Details

Corporate Communication


Corporate Communication

An International and Management Perspective
1. Aufl.

von: Otto Lerbinger

46,99 €

Verlag: Wiley-Blackwell
Format: PDF
Veröffentl.: 16.10.2018
ISBN/EAN: 9781119471363
Sprache: englisch
Anzahl Seiten: 360

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Beschreibungen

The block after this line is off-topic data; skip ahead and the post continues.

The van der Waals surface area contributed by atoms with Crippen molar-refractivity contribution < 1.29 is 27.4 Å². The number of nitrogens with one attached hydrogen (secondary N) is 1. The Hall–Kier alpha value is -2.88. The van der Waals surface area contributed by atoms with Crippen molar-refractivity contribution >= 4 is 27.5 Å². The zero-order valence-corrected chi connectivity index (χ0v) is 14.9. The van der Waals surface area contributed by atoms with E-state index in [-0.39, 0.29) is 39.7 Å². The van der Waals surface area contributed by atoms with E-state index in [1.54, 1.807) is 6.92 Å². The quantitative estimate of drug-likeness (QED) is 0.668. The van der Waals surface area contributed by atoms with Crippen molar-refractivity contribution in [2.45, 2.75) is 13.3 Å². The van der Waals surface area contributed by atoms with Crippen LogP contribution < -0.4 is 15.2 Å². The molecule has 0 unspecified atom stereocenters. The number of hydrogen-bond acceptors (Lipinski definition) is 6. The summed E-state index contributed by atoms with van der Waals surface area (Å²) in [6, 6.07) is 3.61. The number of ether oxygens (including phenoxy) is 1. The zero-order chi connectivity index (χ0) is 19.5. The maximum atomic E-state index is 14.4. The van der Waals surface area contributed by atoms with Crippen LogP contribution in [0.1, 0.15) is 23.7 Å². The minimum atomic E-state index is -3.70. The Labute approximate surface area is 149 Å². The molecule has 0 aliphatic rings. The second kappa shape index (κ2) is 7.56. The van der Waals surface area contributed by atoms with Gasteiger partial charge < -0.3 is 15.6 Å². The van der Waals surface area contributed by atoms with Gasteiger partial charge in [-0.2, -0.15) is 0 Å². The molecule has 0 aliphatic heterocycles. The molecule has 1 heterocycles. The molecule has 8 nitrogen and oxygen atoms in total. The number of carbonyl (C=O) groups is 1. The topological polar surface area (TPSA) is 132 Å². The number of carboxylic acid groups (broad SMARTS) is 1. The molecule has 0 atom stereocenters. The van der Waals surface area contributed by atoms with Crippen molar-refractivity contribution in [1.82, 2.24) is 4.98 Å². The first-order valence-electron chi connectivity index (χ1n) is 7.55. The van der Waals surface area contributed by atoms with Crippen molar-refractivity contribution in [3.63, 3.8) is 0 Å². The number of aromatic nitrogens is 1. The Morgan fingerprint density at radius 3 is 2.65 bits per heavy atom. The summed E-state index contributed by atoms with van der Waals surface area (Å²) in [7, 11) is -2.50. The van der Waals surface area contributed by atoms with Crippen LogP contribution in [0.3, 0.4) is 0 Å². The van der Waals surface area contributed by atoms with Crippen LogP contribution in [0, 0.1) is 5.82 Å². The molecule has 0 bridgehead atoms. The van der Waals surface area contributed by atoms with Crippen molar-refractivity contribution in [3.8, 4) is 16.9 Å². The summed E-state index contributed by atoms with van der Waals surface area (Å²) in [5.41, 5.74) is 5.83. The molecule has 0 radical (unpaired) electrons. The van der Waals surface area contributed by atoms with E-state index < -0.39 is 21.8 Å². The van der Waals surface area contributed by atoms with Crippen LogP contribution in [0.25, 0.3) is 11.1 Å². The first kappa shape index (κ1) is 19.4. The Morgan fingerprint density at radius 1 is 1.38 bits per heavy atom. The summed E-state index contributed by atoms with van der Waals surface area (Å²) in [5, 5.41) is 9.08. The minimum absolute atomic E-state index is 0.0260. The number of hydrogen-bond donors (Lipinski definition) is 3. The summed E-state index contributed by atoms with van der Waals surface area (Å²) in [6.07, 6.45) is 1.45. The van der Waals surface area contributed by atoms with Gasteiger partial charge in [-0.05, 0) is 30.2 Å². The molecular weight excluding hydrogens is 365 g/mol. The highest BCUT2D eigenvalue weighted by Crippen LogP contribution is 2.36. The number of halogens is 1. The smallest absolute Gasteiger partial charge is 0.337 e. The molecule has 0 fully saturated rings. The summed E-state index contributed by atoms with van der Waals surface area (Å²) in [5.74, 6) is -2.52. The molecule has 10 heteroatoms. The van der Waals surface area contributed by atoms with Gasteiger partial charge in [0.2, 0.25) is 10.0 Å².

Provides an international and management perspective on the field of corporate communication Corporate communication plays an important role in higher-level management to help build and preserve a company’s reputation. This intangible yet valuable asset determines the net worth of a company and affects the success of its operations. Corporate Communication: An International and Management Perspective introduces readers to the broad environment of the modern extended organization and provides an understanding of the globalization process. It describes how economic, political, and cultural features of a country affect company decisions and communication and discusses various communication disciplines and practices that are employed in programs and campaigns. This book addresses the key management issues of sustainability and technology and innovation. It also emphasizes the importance of why corporate communication must be seen as a management function and not restricted to a communication process. Presented in five parts, Corporate Communication offers comprehensive chapters covering: The Domain of Corporate Communication; Strategic Application of Communication Practices; International Perspective; Key Management Issues of Sustainability and Technology; and Corporate Communication Contribution to Management. The foundation of Corporate Communication is public relations but also included is the entire range of communication practices and the contribution to management decision making. Conceptualizes corporate communication as a strategic management function which helps management recognize, adjust to, and construct policy related to global issues Emphasizes the critical role that corporate communication plays in making corporate decisions and behaviors more socially responsible and sustainable Demonstrates how corporate communication draws on public affairs, marketing and social media in its strategic planning Emphasizes the critical importance of relationships to corporations and their effect on reputation Provides numerous examples of cases of global problems and how corporations have responded to them Corporate Communication is intended for upper-level undergraduate and graduate students in schools of communication and schools of business and management who want to extend their competence to the global arena and to combine the various communication practices to design strategic programs and campaigns. Course titles include corporate communication, international public relations, corporate public affairs, global marketing communication, global corporate communication, and social media.